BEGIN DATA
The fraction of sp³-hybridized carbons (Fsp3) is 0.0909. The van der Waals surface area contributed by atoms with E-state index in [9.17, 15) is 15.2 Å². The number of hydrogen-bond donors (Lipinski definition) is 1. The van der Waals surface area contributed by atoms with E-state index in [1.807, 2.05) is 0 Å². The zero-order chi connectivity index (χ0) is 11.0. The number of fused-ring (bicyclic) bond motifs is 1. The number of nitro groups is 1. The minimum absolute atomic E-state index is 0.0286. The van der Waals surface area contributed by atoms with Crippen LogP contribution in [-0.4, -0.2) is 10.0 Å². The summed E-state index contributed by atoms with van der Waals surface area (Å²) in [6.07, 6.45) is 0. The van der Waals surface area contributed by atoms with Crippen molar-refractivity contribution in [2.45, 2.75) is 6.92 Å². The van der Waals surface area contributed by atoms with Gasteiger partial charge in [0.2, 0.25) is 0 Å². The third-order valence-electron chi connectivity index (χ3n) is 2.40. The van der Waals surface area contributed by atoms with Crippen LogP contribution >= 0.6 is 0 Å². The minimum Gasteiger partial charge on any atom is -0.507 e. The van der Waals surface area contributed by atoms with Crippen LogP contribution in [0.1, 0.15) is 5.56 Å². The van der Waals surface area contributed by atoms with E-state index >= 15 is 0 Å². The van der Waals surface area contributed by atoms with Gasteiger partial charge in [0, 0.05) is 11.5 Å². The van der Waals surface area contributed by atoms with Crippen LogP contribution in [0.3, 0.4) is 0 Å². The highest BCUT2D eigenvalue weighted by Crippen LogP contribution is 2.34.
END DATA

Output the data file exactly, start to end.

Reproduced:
The fraction of sp³-hybridized carbons (Fsp3) is 0.0909. The van der Waals surface area contributed by atoms with E-state index in [9.17, 15) is 15.2 Å². The number of hydrogen-bond donors (Lipinski definition) is 1. The van der Waals surface area contributed by atoms with E-state index in [1.807, 2.05) is 0 Å². The zero-order chi connectivity index (χ0) is 11.0. The number of fused-ring (bicyclic) bond motifs is 1. The number of nitro groups is 1. The minimum absolute atomic E-state index is 0.0286. The van der Waals surface area contributed by atoms with Crippen LogP contribution in [-0.4, -0.2) is 10.0 Å². The summed E-state index contributed by atoms with van der Waals surface area (Å²) in [6.07, 6.45) is 0. The van der Waals surface area contributed by atoms with Crippen molar-refractivity contribution in [2.45, 2.75) is 6.92 Å². The van der Waals surface area contributed by atoms with Gasteiger partial charge in [0.2, 0.25) is 0 Å². The third-order valence-electron chi connectivity index (χ3n) is 2.40. The van der Waals surface area contributed by atoms with Crippen LogP contribution >= 0.6 is 0 Å². The minimum Gasteiger partial charge on any atom is -0.507 e. The van der Waals surface area contributed by atoms with Crippen LogP contribution in [0.1, 0.15) is 5.56 Å². The van der Waals surface area contributed by atoms with E-state index >= 15 is 0 Å². The van der Waals surface area contributed by atoms with Gasteiger partial charge in [0, 0.05) is 11.5 Å². The van der Waals surface area contributed by atoms with Crippen LogP contribution in [0.3, 0.4) is 0 Å². The highest BCUT2D eigenvalue weighted by Crippen LogP contribution is 2.34.